Madewell, a clothing chain store owned by J. Crew, is moving into 69 Gansevoort in the Meatpacking District--the former address of Florent and, prior to that, the R & L Restaurant.
At the moment, Madewell/J. Crew is gutting the space. In the process, the antique chrome R & L signage has been removed from the facade. Will it be back? (See updates below.)
It also appears the "R&L" has been ripped from the floor by the entrance, and they've stripped off all the vintage chrome from the facade.
This space opened as the R&L luncheonette in 1938. In 1955, it became the R&L Restaurant, with the lovely chrome sign.
Owned by Ari Lucas, the R&L was a place where longshoremen and meatpackers would dine at night--they called it "Eatem and Beatem," according to the Chicago Sun, "because they would zip in and out around 3 in the morning."
Sol Libsohn, MCNY
In 1985, Lucas' daughter took over the R&L and rented it to Florent Morellet, who opened one of the first businesses to bring gentrification to the Meatpacking District--and one much beloved by a wide array of people, from uptown rich to downtown artists to leather daddies and drag queens.
On Gay Pride Day in 2008, restaurant Florent closed its doors, forced to shutter after 23 years when the landlord raised the rent from $6,000 to $50,000 per month. On his famous menu board, Morellet spelled out an optimistic thought in white plastic letters, “REAL ESTATE GOES DOWN / NYC SURVIVES.”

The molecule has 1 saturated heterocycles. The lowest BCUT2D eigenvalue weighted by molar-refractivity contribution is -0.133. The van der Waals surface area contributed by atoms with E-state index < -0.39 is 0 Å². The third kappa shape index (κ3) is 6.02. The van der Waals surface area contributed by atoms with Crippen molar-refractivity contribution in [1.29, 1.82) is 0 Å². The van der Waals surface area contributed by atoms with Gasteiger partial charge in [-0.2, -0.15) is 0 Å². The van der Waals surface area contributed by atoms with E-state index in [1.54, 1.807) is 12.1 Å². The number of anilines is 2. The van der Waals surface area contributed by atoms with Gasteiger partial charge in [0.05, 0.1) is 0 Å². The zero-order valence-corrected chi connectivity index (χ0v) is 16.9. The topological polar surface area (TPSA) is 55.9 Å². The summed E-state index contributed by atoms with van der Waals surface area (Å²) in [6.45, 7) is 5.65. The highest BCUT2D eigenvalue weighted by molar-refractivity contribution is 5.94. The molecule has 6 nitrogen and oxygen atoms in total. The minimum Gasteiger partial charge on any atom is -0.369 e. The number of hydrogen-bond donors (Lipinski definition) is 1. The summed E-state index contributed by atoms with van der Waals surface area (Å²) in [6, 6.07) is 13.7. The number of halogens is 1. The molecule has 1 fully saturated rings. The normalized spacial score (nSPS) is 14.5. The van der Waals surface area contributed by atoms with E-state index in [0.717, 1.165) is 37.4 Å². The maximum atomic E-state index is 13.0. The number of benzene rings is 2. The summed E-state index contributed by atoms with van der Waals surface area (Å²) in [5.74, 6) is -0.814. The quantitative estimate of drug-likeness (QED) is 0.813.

At the restaurant’s closing party, customers wept for the end of an era, for a place that provided a space to “political drag queens, suicidal libertines, secular surgeons, transvestal virgins, lunatic ravers, steroidal saviors, twelve-stepping two-steppers, infidel lepers, sadistic humanists, lunatic sensualists, wondering Jews, multicultural views, leftist rituals, and delectable victuals.”
Morellet later told Channel 13, “I’m all for change done the right way. But they have completely destroyed the Meat Market, the Village, and the New York I loved so much when I moved here.”
(He has since moved on to Bushwick. “Cities change,” Morellet told the Times in 2013. “Young people are going to be pioneers in neighborhoods and make them livable. Wealthy people are going to move in and young people are going to move to the next neighborhood, and the next neighborhood. We have tons of neighborhoods to rebuild. Yes, the prices are going up. That’s great.”)
After Florent, the R&L space cycled through various unimpressive, upscale restaurants and wine bars, all of them closing quickly, apparently unable to make the insanely high rent.
And now it will be a shopping mall chain. This is the way the entire city is going.
Without commercial rent control (as New York had after World War II, from 1945 - 1963), without the Small Business Jobs Survival Act, without a rezoning to control the spread of chain stores, without any protections whatsoever for small businesses in this city, New York will continue to turn, block by block, into the Mall of America, taking every last remnant of our history and local character with it.
Hopefully, J. Crew and Madewell will put back the R & L sign. It's the least they can do. But whatever they do, how about telling the mayor and City Council to #SaveNYC?
*UPDATE: A reader sent in a permit from the Landmarks Preservation Commission (PDF). It mentions the R&L sign while giving permission to the building owner to remove it--along with other historic details.
"The approved work," reads the permit, "consists of exterior alterations at the storefront, including the removal of the existing stainless steel storefront, and installation of a new stainless steel storefront ...removal of the projecting stainless steel signage." But it also mentions "reinstallation of the existing signage."
Does that mean "R&L" will return?
Another reader says, "The sign has temporarily been removed and resting on top of the sidewalk shed. I am told the plan is to reinstall once the facade repairs are complete. Thank goodness for LPC in this case."